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Feb 16 2022

Doing the Most!: On Being a Black Woman Ethnomusicologist in a Music Conservatory

Fredara Hadley
talks
Zoom

Doing the Most!: On Being a Black Woman Ethnomusicologist in a Music Conservatory

Lecture by Fredara Mareva Hadley, Ph.D
Ethnomusicology Professor
The Juilliard School

Music conservatories have existed in the United States since the 19th century, yet the social complexities of the 21st century present heightened questions and challenges for conservatory education. One recurring question is what are professional jazz and classical musicians required to know in order to be both proficient artists and well-informed citizens? Whose musics are taught and learned? Whose communities are represented among the students, professorate, repertoire, and audiences? Creating a more inclusive and representative conservatory requires acknowledgment and understanding of what Oberlin Assistant Dean and musicologist Christopher Jenkins calls, “a racialized aesthetic” that historically marginalized the contributions and presence of many African American musicians and composers. Dr. Fredara M. Hadley, a Black woman ethnomusicologist, has a unique perspective on these questions as she has established the entirety of her teaching career within conservatory halls. First, at the nation’s oldest continuously operating conservatory, Oberlin Conservatory, and currently at The Juilliard School.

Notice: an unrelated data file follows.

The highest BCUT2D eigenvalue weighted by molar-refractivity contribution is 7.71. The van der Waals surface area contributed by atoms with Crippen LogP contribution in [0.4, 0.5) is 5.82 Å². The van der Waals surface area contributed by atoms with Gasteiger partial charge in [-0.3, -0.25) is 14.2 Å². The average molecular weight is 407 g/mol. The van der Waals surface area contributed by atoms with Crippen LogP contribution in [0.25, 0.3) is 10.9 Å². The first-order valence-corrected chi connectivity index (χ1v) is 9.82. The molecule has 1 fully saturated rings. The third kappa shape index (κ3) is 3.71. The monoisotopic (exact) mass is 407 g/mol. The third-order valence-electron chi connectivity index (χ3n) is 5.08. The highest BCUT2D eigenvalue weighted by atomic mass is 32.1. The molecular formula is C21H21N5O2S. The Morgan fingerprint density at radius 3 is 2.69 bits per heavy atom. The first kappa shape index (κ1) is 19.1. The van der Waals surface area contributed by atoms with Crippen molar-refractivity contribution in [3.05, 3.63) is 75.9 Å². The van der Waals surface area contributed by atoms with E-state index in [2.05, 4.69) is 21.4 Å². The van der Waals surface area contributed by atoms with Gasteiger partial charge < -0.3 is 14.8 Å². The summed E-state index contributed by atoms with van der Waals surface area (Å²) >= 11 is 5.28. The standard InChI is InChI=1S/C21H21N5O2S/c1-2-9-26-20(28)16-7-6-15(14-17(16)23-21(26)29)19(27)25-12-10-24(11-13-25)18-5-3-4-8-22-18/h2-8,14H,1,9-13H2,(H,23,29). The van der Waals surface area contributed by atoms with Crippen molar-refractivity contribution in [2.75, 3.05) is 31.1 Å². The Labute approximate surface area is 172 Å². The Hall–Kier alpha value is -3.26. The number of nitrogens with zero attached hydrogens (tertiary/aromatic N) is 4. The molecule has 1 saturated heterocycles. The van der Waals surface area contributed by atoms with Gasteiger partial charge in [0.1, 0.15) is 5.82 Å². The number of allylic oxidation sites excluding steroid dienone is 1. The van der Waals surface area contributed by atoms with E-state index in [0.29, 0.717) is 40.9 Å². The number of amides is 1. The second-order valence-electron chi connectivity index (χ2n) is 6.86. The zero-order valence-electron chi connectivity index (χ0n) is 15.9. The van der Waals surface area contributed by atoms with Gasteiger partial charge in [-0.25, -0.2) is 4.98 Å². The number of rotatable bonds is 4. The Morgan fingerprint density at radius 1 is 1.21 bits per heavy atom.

Join ethnomusicology Ph.D. student, Dexter Story, and Dr. Hadley in conversation as they discuss her roles in conservatory diversity and her current research project on the under-acknowledged contributions of historically Black colleges and universities (HBCUs) to both conservatory success and American music.

Fredara Mareva Hadley, Ph.D. is an ethnomusicology professor in the Music History Department at The Juilliard School where she teaches courses on ethnomusicology and African American Music. Dr. Hadley has presented her research at universities and conferences both domestic and abroad and has been published in academic journals and other publications. Her commentary is featured in several documentaries including the recently released PBS doc-series, The Black Church, hosted by Professor Henry Louis Gates. One of her ongoing research projects focuses on composer and musicologist, Shirley Graham DuBois. Dr. Hadley's forthcoming book focuses on the musical impact of historically Black colleges and universities.

Part of the Nazir Ali Jairazbhoy Colloquium Series, this event is sponsored by The UCLA Herb Alpert School of Music Department of Ethnomusicology, with support from the Dean of the UCLA Herb Alpert School of Music.

Register in advance for this event. After registering, you will receive a confirmation email containing information about joining the event.